Award Date

1-1-1994

Degree Type

Thesis

Degree Name

Master of Science (MS)

Department

Biological Science

Number of Pages

68

Abstract

The Great Basin pocket mouse, Perognathus parvus, has a distribution that extends across three geological regions: Columbia Plateau, Great Basin and Colorado Plateau. Limited ability of P. parvus to disperse over large areas and across areas of unsuitable habitat provide a foundation for studying biogeographic vicariance hypotheses related to its distribution. Vicariance hypotheses involving late Tertiary geotectonic events and dispersal hypotheses of Pleistocene glacial-interglacial climatic cycles that may be responsible for phylogeographic structure in P. parvus were tested using mitochondrial DNA (mtDNA) sequences and Restriction Fragment Length Polymorphisms (RFLPs). High levels of sequence divergence support the hypothesis of late Tertiary isolation of Columbia Plateau from Great Basin populations of P. parvus due to late Miocene uplift of the Blue Mountains. Other species exhibit distributions similar to P. parvus and may show the same type of phylogeographic disjunction between populations from the Columbia Plateau and populations from the Great Basin.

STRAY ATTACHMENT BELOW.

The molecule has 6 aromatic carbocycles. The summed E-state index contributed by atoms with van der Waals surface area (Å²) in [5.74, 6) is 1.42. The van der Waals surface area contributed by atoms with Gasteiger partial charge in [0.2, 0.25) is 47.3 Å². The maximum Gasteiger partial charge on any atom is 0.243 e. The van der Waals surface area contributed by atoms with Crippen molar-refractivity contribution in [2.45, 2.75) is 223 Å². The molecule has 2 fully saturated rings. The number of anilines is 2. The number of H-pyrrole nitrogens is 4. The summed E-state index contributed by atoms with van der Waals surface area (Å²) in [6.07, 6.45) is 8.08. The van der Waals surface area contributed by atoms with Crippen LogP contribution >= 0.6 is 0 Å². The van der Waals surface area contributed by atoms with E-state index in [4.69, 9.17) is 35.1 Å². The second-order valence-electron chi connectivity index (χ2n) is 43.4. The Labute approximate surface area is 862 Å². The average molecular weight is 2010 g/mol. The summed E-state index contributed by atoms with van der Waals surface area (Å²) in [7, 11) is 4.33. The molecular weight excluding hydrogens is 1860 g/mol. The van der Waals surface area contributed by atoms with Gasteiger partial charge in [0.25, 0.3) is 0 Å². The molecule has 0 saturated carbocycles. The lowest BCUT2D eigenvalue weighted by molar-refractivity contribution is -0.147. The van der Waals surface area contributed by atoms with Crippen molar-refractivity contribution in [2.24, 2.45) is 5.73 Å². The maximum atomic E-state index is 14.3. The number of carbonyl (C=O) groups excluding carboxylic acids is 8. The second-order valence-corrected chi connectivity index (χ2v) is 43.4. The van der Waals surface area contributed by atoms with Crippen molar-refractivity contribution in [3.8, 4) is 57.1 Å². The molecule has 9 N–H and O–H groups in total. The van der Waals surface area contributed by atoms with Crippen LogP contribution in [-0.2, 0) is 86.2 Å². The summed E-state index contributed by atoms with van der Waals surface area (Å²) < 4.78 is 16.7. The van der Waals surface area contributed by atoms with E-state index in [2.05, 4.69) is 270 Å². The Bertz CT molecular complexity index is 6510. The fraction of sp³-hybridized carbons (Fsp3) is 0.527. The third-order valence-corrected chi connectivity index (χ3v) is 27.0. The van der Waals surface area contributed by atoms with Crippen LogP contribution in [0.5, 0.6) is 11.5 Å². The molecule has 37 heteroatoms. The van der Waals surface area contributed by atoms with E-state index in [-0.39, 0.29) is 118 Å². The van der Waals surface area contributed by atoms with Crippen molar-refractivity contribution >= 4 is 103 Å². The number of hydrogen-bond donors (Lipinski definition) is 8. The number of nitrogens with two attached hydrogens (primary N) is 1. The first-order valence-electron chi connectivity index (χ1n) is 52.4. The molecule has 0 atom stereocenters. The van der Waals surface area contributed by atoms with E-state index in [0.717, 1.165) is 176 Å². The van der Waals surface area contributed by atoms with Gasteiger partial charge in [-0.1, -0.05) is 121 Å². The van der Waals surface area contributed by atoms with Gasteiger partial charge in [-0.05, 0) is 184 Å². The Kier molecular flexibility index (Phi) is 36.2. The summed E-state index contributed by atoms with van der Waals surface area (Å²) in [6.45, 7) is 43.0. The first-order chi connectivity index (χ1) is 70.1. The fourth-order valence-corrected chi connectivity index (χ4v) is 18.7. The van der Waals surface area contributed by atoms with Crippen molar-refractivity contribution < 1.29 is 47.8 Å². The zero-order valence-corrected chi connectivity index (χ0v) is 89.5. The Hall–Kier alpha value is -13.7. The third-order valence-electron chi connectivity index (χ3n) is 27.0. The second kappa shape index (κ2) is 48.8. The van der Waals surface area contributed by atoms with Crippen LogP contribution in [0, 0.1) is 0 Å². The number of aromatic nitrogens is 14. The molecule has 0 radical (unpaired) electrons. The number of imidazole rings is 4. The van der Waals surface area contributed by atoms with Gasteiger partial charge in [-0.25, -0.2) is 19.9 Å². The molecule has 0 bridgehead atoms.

Keywords

Basin; Biogeography; Great; Mouse; Parvus; Perognathus; Pocket; Systematics

Controlled Subject

Zoology; Ecology; Molecular biology

File Format

pdf

File Size

2560 KB

Degree Grantor

University of Nevada, Las Vegas

Language

English

Permissions

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Identifier

https://doi.org/10.25669/9m3y-u5z4


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